Drive-thru Window of Opportunity
DDO currently operates 127 franchises in the southwestern United States, with most locations in Arizona. The company extended its reach into California and southern Utah in 2008 as well. “Each year we think we’re going to make it simpler,” says Burge. “It doesn’t really work that way, though.”
DDO employs over 3,200 people in the Southwest, who Burge and Peterson regard as the company’s greatest assets. “What really sets us apart is that we strive to build a culture that takes care of our people,” explains Peterson. “If they have the desire to grow in this industry, we try as hard as we can to provide opportunities to the people that work with us.”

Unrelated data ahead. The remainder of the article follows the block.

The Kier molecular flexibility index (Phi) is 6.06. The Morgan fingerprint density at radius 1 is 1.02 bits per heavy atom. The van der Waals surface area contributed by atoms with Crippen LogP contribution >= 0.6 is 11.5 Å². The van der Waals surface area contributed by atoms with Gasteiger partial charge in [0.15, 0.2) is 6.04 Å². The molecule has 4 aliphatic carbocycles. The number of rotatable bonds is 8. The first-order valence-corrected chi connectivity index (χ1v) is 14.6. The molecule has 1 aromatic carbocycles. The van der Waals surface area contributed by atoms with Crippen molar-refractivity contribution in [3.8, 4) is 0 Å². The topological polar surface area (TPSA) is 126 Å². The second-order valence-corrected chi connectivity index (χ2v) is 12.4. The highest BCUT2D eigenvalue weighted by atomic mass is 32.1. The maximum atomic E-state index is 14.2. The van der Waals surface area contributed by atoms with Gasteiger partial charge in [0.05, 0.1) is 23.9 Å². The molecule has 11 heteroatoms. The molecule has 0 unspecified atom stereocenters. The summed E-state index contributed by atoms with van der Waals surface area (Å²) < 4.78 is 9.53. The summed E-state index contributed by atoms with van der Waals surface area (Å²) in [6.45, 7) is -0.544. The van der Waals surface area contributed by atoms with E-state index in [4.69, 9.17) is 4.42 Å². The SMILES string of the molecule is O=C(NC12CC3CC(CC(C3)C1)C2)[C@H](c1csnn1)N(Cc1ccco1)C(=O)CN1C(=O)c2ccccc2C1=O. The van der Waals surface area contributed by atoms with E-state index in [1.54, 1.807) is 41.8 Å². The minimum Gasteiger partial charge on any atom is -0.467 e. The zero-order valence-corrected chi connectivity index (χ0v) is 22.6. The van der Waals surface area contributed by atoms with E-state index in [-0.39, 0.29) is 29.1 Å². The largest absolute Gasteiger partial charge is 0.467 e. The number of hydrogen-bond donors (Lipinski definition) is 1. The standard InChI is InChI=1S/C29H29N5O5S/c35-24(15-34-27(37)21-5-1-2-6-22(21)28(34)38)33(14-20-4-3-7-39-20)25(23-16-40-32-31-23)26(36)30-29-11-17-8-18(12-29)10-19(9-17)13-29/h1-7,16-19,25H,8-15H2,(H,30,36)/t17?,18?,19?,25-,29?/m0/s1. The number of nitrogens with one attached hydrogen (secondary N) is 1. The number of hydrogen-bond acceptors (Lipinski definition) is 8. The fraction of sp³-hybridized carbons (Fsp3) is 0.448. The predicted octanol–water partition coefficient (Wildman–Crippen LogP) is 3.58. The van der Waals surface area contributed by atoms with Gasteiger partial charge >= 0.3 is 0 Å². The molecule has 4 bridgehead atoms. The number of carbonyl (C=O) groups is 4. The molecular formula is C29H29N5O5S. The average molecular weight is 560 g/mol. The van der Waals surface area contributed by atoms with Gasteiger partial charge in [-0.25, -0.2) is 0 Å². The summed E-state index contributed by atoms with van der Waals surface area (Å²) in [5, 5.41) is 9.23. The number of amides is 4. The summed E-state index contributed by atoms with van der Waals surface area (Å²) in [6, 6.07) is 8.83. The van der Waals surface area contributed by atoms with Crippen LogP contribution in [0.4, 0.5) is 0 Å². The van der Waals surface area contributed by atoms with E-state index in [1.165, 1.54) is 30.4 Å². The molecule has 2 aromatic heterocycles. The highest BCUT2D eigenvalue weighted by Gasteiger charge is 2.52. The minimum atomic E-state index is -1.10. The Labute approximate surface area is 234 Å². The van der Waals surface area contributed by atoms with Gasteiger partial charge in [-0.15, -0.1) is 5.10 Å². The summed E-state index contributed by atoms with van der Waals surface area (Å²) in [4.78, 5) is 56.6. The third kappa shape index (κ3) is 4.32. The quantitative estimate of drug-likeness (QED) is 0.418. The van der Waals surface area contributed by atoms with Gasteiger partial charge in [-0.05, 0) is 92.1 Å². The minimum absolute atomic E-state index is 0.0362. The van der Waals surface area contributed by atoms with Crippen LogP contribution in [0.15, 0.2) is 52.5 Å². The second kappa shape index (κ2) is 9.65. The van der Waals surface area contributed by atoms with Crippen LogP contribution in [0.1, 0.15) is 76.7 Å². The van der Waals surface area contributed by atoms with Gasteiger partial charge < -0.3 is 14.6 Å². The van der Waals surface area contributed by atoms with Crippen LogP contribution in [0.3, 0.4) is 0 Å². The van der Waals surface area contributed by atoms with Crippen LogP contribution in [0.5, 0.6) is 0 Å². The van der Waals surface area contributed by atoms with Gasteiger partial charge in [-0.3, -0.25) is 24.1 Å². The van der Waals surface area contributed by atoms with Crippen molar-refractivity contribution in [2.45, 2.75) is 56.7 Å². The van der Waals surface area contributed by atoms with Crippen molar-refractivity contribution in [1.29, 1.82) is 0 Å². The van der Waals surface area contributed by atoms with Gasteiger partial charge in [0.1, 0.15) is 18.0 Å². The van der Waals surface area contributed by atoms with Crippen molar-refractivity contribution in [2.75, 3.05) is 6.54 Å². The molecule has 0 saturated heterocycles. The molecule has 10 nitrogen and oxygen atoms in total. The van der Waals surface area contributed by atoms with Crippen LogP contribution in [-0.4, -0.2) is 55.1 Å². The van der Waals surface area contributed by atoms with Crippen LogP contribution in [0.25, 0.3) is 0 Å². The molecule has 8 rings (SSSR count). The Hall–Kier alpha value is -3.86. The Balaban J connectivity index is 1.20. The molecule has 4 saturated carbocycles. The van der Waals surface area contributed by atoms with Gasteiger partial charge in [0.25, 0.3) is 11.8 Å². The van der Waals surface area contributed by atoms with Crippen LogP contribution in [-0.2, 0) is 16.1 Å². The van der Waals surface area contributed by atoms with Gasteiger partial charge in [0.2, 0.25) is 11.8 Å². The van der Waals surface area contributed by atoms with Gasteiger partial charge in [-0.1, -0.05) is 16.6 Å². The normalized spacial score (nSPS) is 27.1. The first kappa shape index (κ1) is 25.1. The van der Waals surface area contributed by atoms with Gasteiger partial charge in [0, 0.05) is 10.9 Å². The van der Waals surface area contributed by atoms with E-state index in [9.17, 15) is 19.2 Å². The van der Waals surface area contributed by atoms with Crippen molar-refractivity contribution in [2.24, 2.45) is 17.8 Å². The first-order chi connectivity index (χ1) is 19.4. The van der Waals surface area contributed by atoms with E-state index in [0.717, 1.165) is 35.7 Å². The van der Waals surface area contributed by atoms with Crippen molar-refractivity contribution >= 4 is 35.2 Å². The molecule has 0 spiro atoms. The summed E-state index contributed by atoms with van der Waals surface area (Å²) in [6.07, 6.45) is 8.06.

The company’s main focus is service, paired with a dedication to creating happy, repeat customers instilled in the management at all of DDO’s franchises. This focus was clear when DDO started in the rural market in Arizona. “That kind of market gives you the opportunity to really get to know your customer,” says Burge. “In the food industry you have to build your business one customer at a time.” In small communities like Kingman, which has a population of less than 30,000, DDO franchises see a lot of repeat business because of well-mannered integrity.
The management’s philosophy for growth gives DDO franchises the upper hand in the market. Burge and Peterson believe that the one customer-at-a-time model has brought the business success in cities with larger populations.